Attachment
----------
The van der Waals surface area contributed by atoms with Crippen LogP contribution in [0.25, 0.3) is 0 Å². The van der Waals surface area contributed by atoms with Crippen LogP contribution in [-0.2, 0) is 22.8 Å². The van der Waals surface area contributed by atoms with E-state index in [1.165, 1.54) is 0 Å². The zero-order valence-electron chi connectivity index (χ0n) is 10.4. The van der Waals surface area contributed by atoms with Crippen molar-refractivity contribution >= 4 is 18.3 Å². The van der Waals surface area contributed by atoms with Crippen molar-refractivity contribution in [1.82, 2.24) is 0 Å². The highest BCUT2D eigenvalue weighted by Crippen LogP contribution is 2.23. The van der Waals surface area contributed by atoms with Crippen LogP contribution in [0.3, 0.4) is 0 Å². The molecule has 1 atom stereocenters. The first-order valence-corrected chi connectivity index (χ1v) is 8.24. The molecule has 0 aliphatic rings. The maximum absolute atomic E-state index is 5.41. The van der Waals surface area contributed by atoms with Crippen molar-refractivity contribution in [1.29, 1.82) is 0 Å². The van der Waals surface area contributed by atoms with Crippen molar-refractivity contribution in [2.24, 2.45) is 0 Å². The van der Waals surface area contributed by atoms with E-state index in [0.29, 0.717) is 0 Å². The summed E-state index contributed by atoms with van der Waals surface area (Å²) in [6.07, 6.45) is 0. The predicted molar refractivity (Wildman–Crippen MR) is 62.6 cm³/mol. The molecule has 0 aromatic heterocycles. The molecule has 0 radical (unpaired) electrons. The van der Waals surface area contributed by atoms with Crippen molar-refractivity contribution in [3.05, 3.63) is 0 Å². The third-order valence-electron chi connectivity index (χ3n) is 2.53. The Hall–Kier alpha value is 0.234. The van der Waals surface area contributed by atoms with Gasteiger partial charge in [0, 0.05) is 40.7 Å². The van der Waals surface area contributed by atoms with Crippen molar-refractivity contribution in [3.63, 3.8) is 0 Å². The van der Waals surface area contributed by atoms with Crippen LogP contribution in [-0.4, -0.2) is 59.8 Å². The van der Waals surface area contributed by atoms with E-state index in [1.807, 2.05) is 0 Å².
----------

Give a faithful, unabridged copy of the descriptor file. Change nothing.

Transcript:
The van der Waals surface area contributed by atoms with Crippen LogP contribution in [0.25, 0.3) is 0 Å². The van der Waals surface area contributed by atoms with Crippen LogP contribution in [-0.2, 0) is 22.8 Å². The van der Waals surface area contributed by atoms with E-state index in [1.165, 1.54) is 0 Å². The zero-order valence-electron chi connectivity index (χ0n) is 10.4. The van der Waals surface area contributed by atoms with Crippen molar-refractivity contribution >= 4 is 18.3 Å². The van der Waals surface area contributed by atoms with Crippen molar-refractivity contribution in [1.82, 2.24) is 0 Å². The highest BCUT2D eigenvalue weighted by Crippen LogP contribution is 2.23. The van der Waals surface area contributed by atoms with Crippen LogP contribution in [0.3, 0.4) is 0 Å². The molecule has 1 atom stereocenters. The first-order valence-corrected chi connectivity index (χ1v) is 8.24. The molecule has 0 aliphatic rings. The maximum absolute atomic E-state index is 5.41. The van der Waals surface area contributed by atoms with Crippen molar-refractivity contribution in [1.29, 1.82) is 0 Å². The van der Waals surface area contributed by atoms with Crippen molar-refractivity contribution in [2.24, 2.45) is 0 Å². The van der Waals surface area contributed by atoms with E-state index in [0.29, 0.717) is 0 Å². The summed E-state index contributed by atoms with van der Waals surface area (Å²) in [6.07, 6.45) is 0. The predicted molar refractivity (Wildman–Crippen MR) is 62.6 cm³/mol. The molecule has 0 aromatic heterocycles. The molecule has 0 radical (unpaired) electrons. The van der Waals surface area contributed by atoms with Crippen molar-refractivity contribution in [3.05, 3.63) is 0 Å². The third-order valence-electron chi connectivity index (χ3n) is 2.53. The Hall–Kier alpha value is 0.234. The van der Waals surface area contributed by atoms with Gasteiger partial charge in [0, 0.05) is 40.7 Å². The van der Waals surface area contributed by atoms with Crippen molar-refractivity contribution in [3.63, 3.8) is 0 Å². The van der Waals surface area contributed by atoms with Crippen LogP contribution in [-0.4, -0.2) is 59.8 Å². The van der Waals surface area contributed by atoms with E-state index in [1.807, 2.05) is 0 Å².